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Archive for May 3rd, 2010

Pediatric Chiropractic Care: Scientifically Indefensible?

In a paper published in 2008, two academic chiropractors offered this observation: “The health claims made by chiropractors with respect to the application of manipulation as a health care intervention for pediatric health conditions continue to be supported by only low levels of scientific evidence. Chiropractors continue to treat a wide variety of pediatric health conditions.”1

Despite lack of support by the medical and scientific community, chiropractic treatment of children is growing in popularity, and more chiropractors are specializing in “chiropractic pediatrics.”

The International Chiropractic Association offers a post-graduate “Diplomate in Clinical Chiropractic Pediatrics” (DICCP) and publishes a “peer reviewed” Journal of Clinical Chiropractic Pediatrics. The diplomate syllabus is a 30-module, 360+ hours classroom course during weekends over a three-year period. There is no hospital training and no contact with diseased or injured children — only a “mandatory observational/training weekend at a chiropractic center for special needs children under multi-disciplinary care.”2 A post-graduate certification in chiropractic pediatrics (CICCP) can be earned after 180 hours of classroom instruction.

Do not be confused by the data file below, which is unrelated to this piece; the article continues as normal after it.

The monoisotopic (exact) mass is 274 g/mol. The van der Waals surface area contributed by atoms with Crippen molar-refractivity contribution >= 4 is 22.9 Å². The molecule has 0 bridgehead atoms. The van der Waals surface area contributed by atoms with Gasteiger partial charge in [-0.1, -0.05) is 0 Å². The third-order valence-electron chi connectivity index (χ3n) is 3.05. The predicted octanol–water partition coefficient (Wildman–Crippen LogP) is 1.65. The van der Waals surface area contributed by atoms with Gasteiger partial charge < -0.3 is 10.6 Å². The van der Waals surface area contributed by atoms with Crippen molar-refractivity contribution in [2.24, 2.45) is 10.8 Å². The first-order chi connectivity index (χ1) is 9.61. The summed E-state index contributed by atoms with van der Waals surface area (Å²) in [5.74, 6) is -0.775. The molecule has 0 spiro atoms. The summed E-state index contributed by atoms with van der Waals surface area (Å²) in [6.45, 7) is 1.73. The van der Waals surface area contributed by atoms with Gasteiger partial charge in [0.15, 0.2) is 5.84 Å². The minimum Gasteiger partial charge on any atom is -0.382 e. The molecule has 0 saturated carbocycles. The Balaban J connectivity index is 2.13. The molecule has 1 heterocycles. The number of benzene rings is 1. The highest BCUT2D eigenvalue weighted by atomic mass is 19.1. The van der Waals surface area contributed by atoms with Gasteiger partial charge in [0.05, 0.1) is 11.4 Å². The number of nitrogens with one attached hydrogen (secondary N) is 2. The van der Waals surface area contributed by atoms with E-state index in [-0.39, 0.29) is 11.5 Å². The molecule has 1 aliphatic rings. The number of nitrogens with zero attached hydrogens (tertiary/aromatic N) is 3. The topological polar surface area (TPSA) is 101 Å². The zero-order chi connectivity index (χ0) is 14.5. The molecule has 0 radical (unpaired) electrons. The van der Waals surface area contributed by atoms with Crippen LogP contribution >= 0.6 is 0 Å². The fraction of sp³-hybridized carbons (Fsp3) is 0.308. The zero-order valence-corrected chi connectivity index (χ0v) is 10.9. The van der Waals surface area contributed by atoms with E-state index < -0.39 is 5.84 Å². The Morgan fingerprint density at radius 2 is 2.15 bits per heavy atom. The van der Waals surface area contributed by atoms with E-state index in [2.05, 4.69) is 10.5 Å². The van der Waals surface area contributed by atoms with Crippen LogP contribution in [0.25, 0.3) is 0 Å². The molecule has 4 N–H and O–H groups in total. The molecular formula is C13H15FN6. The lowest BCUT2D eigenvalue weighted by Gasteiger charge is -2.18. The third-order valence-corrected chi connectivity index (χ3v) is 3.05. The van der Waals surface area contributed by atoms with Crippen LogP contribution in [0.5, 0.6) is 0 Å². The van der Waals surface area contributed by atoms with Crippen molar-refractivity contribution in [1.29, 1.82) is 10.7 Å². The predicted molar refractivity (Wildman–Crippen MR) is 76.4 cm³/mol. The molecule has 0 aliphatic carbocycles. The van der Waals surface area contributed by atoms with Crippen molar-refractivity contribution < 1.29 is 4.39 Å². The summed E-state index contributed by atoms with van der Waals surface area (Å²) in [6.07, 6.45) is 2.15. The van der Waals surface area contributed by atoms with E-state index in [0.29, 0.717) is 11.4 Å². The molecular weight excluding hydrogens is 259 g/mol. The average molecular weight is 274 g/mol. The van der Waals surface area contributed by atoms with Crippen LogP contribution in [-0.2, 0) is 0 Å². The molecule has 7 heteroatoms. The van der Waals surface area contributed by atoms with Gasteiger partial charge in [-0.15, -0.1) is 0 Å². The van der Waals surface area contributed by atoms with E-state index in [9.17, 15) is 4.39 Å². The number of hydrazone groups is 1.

In a June 2008 joint press release, the American Chiropractic Association’s (ACA) Council on Chiropractic Pediatrics and the Council on Chiropractic Pediatrics of the International Chiropractors Association (ICA) announced that the ICA’s Diplomate in Clinical Chiropractic Pediatrics (DICCP) is now recognized by the ACA and its council as the official credential for specialization in chiropractic pediatrics.3

Noting increasing public support for chiropractic treatment of children, a January 2009 press release from the American Chiropractic Association made this announcement: “Survey data indicates that the percentage of chiropractic patients under 17 years of age has increased at least 8.5 percent since 1991.…Studies are beginning to show that chiropractic can help children not only with typical back and neck pain complaints, but also with issues as varied as asthma, chronic ear infections, nursing difficulties, colic and bedwetting.”4

A trend toward greater utilization of chiropractic by children has not gone unnoticed by the medical profession. An article in the January 2007 issue of Pediatrics (the official journal of the American Academy of Pediatrics) described chiropractic as the most common complementary and alternative medicine practice used by children, who made an estimated 30 million visits to US chiropractors in 1997.5 In 1998, children and adolescents constituted 11% of patient visits to chiropractors.6
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Posted in: Chiropractic, Science and Medicine

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